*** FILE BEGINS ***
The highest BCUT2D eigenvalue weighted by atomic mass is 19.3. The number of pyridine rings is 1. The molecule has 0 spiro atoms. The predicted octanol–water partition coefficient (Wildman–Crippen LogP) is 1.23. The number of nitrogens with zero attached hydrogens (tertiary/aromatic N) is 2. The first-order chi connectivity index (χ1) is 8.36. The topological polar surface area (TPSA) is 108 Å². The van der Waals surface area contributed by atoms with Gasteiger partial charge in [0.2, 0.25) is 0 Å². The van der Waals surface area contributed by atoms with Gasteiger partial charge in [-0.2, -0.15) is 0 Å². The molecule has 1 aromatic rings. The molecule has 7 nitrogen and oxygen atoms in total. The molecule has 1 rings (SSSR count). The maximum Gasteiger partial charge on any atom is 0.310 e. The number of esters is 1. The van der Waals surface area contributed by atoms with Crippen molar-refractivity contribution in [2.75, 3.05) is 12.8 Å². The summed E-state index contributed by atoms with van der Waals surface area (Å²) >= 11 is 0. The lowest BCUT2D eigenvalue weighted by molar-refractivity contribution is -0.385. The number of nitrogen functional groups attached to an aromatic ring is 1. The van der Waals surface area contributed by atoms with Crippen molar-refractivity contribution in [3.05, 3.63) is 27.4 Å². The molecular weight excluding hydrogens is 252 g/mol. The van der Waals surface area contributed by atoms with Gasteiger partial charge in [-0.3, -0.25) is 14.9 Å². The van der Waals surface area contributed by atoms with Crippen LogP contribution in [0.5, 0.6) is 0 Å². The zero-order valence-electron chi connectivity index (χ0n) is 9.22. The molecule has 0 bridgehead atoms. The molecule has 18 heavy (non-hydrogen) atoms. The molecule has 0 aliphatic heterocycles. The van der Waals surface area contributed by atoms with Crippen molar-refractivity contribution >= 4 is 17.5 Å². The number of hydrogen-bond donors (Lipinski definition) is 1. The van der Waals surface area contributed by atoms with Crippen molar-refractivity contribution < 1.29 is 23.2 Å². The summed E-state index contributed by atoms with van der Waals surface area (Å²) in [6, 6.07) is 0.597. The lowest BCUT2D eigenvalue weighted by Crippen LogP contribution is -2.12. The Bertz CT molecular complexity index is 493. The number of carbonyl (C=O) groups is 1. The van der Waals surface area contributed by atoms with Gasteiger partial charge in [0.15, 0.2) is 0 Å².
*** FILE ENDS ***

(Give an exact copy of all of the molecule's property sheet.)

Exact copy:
The highest BCUT2D eigenvalue weighted by atomic mass is 19.3. The number of pyridine rings is 1. The molecule has 0 spiro atoms. The predicted octanol–water partition coefficient (Wildman–Crippen LogP) is 1.23. The number of nitrogens with zero attached hydrogens (tertiary/aromatic N) is 2. The first-order chi connectivity index (χ1) is 8.36. The topological polar surface area (TPSA) is 108 Å². The van der Waals surface area contributed by atoms with Gasteiger partial charge in [0.2, 0.25) is 0 Å². The van der Waals surface area contributed by atoms with Gasteiger partial charge in [-0.2, -0.15) is 0 Å². The molecule has 1 aromatic rings. The molecule has 7 nitrogen and oxygen atoms in total. The molecule has 1 rings (SSSR count). The maximum Gasteiger partial charge on any atom is 0.310 e. The number of esters is 1. The van der Waals surface area contributed by atoms with Crippen molar-refractivity contribution in [2.75, 3.05) is 12.8 Å². The summed E-state index contributed by atoms with van der Waals surface area (Å²) >= 11 is 0. The lowest BCUT2D eigenvalue weighted by molar-refractivity contribution is -0.385. The number of nitrogen functional groups attached to an aromatic ring is 1. The van der Waals surface area contributed by atoms with Crippen molar-refractivity contribution in [3.05, 3.63) is 27.4 Å². The molecular weight excluding hydrogens is 252 g/mol. The van der Waals surface area contributed by atoms with Gasteiger partial charge in [-0.3, -0.25) is 14.9 Å². The van der Waals surface area contributed by atoms with Crippen LogP contribution in [0.5, 0.6) is 0 Å². The zero-order valence-electron chi connectivity index (χ0n) is 9.22. The molecule has 0 bridgehead atoms. The molecule has 18 heavy (non-hydrogen) atoms. The molecule has 0 aliphatic heterocycles. The van der Waals surface area contributed by atoms with Crippen molar-refractivity contribution >= 4 is 17.5 Å². The number of hydrogen-bond donors (Lipinski definition) is 1. The van der Waals surface area contributed by atoms with Crippen molar-refractivity contribution < 1.29 is 23.2 Å². The summed E-state index contributed by atoms with van der Waals surface area (Å²) in [6, 6.07) is 0.597. The lowest BCUT2D eigenvalue weighted by Crippen LogP contribution is -2.12. The Bertz CT molecular complexity index is 493. The number of carbonyl (C=O) groups is 1. The van der Waals surface area contributed by atoms with Gasteiger partial charge in [0.15, 0.2) is 0 Å².